pursuant to notice to move for copies of any correspondence which had taken place between the Secretary of State for the Home Department and the Lord-lieutenant of the county of Hertford, relative to the reduction of the yeomanry corps in that county. He would trespass but a very few moments on the attention of the House in putting them in possession of the motives which induced him to move for a return of that correspondence. In looking at the printed returns on the table he found that the reduction of the yeomanry corps in England and Scotland had been characterised by one uniform rule, which was this—that in those counties in which separate troops existed these troops had been reduced; and the only exception was afforded in the case of the county of Hertford. He had been led to understand that, in the first communication to the Lord-lieutenant of that county it had been intimated that a separate troop was to be disbanded; but subsequently, on account of something which had passed between the Lord-lieutenant and the Government, the reduction of that corps was abandoned, and two regiments in another part of the county were then reduced. Now, he expected to find in the correspondence some satisfactory statement or ground upon which that first order was cancelled, and whether there was any ground for the opinion very generally established in the county that the separate troop had been continued on account of feelings of a party character, for he was bound to state, that this troop was commanded by a constant and strenuous supporter of her Majesty's Government. He had another object in moving for these returns, because he expected that it might place upon some intelligible principle, the conduct of the Government, and the motives by which they had been actuated in recommending her Majesty to reduce that highly constitutional and useful force. It had been stated, by the noble Viscount, and his colleagues elsewhere, that one ground for the reduction was that of economy. Now that was likely to be a very popular reason, especially at a time when, as he believed, they had not a stiver at their command—but that would not avail them in this case, for it was necessary for him to state, that the single troops were not a twentieth part of the expense of the regiments, with which all the expenses of the staff were connected. In looking at the papers, he found, that in the county of Hants, there were eight separate troops, fifty-four men a troop, whereas a regiment had been retained in which there were 129 men to a troop. He found, further, that a regiment had been retained, which could have been spared better than any one of the single troops; for it was situated between four military stations, Portsmouth, Windsor, Winchester, and Hounslow. In Somersetshire, a body of yeomanry had been retained, exceeding 1,000 in number, larger than that of almost any other county except Yorkshire; and he had learnt that the two gentlemen commanding those two very strong regiments, were strenuous supporters of the Government. In Surrey, he found, that the Government had thought proper to reduce the corps of a gentleman, a highly-distinguished officer in her Majesty's service, and they had kept three troops confined to one district of the country. With regard to Berkshire, he begged to state that, on behalf of a gentleman who was his (the Earl of Winchilsea's) personal friend, that he had been much hurt at the observations which had been made by a noble Lord in another place; and, for himself, he would say, that whatever animadversions the noble Lord might be pleased to pass upon his conduct, he should be perfectly prepared to meet any odium which could be thrown upon him. He was perfectly prepared to stand upon that letter which he had written, and he did contend, that if this Government intended to keep up that force, their conduct had been calculated to give great offence. So far from agreeing in the observations of the noble Lord, he firmly believed, that, in a civil point of view, in case of any local disturbance, the yeomanry was a most useful, lenient, and effective force. In such cases, they were assembled on the spot, and it frequently happened that in consequence of many of the corps being known to the leaders, as well as to the misled peasantry, great mischief was prevented—loss of life as well as property. Then, again, the moral influence arising from the characters of members of these corps, was highly beneficial, for he had heard of instances in which words dropped from one of the yeomanry corps, had prevented the destruction of property, and even the effusion of blood. Upon these grounds, and for these reasons, he had thought proper to move for the returns which he had mentioned.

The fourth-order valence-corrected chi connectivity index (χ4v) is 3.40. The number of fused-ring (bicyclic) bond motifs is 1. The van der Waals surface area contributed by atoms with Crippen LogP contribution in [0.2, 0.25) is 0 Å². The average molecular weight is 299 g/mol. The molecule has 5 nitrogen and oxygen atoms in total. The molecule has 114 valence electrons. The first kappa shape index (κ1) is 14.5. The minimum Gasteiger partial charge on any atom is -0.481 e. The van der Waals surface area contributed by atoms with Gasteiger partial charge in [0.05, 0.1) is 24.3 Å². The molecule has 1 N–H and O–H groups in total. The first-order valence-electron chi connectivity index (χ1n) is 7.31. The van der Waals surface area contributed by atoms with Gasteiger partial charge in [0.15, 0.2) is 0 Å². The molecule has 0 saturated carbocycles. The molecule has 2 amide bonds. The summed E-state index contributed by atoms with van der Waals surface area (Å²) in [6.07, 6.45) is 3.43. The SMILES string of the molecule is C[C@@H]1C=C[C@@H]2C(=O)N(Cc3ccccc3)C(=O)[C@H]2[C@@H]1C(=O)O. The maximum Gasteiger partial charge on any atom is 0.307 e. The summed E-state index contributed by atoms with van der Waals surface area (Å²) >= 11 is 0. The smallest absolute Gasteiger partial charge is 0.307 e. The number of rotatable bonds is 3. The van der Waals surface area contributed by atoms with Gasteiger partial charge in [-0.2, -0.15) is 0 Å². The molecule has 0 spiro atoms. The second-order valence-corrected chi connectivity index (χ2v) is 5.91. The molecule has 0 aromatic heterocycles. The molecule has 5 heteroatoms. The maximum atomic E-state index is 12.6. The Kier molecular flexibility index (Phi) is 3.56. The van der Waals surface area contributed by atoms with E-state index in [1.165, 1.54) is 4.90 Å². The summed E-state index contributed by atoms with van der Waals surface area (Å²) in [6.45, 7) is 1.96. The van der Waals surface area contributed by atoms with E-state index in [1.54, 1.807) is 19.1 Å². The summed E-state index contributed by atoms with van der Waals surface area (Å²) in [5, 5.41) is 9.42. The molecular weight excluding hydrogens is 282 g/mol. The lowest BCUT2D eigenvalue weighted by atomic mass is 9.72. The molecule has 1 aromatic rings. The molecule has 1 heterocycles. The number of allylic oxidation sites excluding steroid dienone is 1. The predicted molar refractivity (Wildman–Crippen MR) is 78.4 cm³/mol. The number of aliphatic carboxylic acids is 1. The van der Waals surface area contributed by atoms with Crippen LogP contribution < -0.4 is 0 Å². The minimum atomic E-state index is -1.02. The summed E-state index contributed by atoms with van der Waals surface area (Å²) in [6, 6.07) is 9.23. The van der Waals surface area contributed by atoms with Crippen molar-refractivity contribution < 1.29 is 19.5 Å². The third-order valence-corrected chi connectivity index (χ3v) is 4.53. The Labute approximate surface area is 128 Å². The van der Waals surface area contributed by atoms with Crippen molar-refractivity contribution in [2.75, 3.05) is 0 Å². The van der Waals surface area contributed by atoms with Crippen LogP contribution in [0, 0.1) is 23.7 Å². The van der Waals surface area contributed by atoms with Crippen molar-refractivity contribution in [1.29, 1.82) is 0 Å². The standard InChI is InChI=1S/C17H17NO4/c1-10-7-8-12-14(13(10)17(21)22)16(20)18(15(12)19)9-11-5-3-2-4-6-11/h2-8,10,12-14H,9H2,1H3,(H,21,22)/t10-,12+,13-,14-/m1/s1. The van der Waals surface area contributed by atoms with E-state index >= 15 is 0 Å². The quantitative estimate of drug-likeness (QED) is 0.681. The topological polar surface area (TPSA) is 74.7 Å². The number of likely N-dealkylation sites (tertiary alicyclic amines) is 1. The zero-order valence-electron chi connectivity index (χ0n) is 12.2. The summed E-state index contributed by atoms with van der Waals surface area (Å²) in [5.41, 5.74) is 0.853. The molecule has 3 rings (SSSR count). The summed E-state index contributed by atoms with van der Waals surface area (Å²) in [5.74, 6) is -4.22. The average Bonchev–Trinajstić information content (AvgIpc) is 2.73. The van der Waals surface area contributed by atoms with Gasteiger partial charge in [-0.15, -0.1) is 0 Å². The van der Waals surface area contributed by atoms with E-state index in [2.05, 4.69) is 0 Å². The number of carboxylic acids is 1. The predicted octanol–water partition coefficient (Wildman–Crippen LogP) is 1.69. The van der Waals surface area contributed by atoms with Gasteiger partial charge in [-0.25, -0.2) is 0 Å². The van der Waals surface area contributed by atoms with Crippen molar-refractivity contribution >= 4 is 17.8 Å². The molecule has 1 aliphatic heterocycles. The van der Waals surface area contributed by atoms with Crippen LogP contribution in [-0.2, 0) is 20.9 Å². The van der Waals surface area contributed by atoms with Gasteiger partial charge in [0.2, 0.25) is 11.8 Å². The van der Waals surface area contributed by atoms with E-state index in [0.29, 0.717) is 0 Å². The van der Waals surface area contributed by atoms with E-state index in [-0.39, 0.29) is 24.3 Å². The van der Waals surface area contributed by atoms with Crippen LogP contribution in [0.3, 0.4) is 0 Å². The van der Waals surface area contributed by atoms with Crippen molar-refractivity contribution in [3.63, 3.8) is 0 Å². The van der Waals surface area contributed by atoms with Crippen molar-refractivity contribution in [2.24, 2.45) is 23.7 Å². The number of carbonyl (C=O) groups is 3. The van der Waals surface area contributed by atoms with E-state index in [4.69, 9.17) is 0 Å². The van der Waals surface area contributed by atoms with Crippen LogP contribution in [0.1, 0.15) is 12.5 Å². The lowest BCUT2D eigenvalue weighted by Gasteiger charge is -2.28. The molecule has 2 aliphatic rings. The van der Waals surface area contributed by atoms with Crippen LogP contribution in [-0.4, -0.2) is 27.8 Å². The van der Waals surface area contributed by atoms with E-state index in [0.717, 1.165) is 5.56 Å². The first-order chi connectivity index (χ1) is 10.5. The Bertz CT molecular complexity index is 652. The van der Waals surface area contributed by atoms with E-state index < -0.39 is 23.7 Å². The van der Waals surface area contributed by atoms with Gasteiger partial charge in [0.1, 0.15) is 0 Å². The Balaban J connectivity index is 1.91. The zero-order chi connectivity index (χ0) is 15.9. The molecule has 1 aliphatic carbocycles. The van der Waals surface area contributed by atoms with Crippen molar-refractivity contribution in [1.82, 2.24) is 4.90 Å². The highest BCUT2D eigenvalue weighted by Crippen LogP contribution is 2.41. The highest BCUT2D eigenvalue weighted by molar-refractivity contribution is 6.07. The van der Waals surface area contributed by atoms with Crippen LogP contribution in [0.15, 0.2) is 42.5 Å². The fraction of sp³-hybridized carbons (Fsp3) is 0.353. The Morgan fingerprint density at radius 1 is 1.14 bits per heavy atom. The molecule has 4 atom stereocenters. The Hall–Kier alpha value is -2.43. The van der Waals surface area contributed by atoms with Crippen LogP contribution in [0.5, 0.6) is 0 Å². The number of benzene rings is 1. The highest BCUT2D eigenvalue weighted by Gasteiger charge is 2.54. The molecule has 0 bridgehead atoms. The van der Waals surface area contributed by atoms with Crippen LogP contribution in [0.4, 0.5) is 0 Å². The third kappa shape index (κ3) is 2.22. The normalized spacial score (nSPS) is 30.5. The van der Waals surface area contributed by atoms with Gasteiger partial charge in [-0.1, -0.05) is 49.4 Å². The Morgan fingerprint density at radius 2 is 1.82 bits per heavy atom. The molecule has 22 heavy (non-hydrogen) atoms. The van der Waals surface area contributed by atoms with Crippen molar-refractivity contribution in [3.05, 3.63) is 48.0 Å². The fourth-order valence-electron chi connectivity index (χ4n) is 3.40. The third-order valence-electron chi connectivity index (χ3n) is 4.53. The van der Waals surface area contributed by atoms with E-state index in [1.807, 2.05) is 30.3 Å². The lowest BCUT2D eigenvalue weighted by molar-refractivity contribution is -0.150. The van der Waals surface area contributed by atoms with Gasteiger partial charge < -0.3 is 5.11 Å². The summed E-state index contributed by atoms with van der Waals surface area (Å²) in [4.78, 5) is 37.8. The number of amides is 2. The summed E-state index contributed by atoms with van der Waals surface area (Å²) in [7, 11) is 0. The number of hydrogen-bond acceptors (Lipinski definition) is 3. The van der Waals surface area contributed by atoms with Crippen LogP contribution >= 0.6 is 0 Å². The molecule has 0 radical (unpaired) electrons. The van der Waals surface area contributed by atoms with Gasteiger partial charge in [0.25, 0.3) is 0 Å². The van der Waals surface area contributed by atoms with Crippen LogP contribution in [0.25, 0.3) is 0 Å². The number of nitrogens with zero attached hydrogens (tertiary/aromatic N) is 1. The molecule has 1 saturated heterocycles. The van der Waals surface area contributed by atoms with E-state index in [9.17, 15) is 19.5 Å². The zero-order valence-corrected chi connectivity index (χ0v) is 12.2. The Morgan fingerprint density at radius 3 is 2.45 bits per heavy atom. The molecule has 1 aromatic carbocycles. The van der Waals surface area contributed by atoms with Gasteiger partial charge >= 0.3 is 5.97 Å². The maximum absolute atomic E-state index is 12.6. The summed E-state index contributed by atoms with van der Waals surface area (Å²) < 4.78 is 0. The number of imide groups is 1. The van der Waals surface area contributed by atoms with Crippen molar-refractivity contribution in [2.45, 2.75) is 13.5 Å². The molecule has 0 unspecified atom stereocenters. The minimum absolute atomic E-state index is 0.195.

Viscount Melbourne